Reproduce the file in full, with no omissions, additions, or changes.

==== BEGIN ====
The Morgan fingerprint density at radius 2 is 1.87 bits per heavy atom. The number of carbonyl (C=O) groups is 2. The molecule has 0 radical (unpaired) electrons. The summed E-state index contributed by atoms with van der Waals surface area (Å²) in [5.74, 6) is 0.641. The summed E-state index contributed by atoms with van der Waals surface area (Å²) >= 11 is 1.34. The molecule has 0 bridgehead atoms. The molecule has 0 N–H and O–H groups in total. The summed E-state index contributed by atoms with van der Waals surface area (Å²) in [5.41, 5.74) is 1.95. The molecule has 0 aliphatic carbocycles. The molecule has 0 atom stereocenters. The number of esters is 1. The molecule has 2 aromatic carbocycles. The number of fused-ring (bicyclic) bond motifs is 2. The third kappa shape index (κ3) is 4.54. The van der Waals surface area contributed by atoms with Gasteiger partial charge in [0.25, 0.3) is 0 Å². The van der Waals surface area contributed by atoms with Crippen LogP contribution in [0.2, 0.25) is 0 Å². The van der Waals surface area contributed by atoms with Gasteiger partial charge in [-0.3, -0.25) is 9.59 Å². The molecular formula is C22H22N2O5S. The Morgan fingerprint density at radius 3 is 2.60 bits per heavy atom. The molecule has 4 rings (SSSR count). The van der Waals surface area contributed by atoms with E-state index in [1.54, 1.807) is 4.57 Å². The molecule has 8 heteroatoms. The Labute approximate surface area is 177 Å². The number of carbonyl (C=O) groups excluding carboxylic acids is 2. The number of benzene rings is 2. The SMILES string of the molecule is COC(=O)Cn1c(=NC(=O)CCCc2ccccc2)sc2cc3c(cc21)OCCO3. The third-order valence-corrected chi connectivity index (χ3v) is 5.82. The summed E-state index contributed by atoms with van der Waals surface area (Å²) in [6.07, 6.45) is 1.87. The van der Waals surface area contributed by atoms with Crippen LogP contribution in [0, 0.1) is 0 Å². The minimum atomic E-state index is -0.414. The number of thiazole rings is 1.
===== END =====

The Morgan fingerprint density at radius 2 is 1.87 bits per heavy atom. The number of carbonyl (C=O) groups is 2. The molecule has 0 radical (unpaired) electrons. The summed E-state index contributed by atoms with van der Waals surface area (Å²) in [5.74, 6) is 0.641. The summed E-state index contributed by atoms with van der Waals surface area (Å²) >= 11 is 1.34. The molecule has 0 bridgehead atoms. The molecule has 0 N–H and O–H groups in total. The summed E-state index contributed by atoms with van der Waals surface area (Å²) in [5.41, 5.74) is 1.95. The molecule has 0 aliphatic carbocycles. The molecule has 0 atom stereocenters. The number of esters is 1. The molecule has 2 aromatic carbocycles. The number of fused-ring (bicyclic) bond motifs is 2. The third kappa shape index (κ3) is 4.54. The van der Waals surface area contributed by atoms with Gasteiger partial charge in [0.25, 0.3) is 0 Å². The van der Waals surface area contributed by atoms with Crippen LogP contribution in [0.2, 0.25) is 0 Å². The van der Waals surface area contributed by atoms with Gasteiger partial charge in [-0.3, -0.25) is 9.59 Å². The molecular formula is C22H22N2O5S. The Morgan fingerprint density at radius 3 is 2.60 bits per heavy atom. The molecule has 4 rings (SSSR count). The van der Waals surface area contributed by atoms with E-state index in [1.54, 1.807) is 4.57 Å². The molecule has 8 heteroatoms. The Labute approximate surface area is 177 Å². The number of carbonyl (C=O) groups excluding carboxylic acids is 2. The number of benzene rings is 2. The SMILES string of the molecule is COC(=O)Cn1c(=NC(=O)CCCc2ccccc2)sc2cc3c(cc21)OCCO3. The third-order valence-corrected chi connectivity index (χ3v) is 5.82. The summed E-state index contributed by atoms with van der Waals surface area (Å²) in [6.07, 6.45) is 1.87. The van der Waals surface area contributed by atoms with Crippen LogP contribution in [0, 0.1) is 0 Å². The minimum atomic E-state index is -0.414. The number of thiazole rings is 1.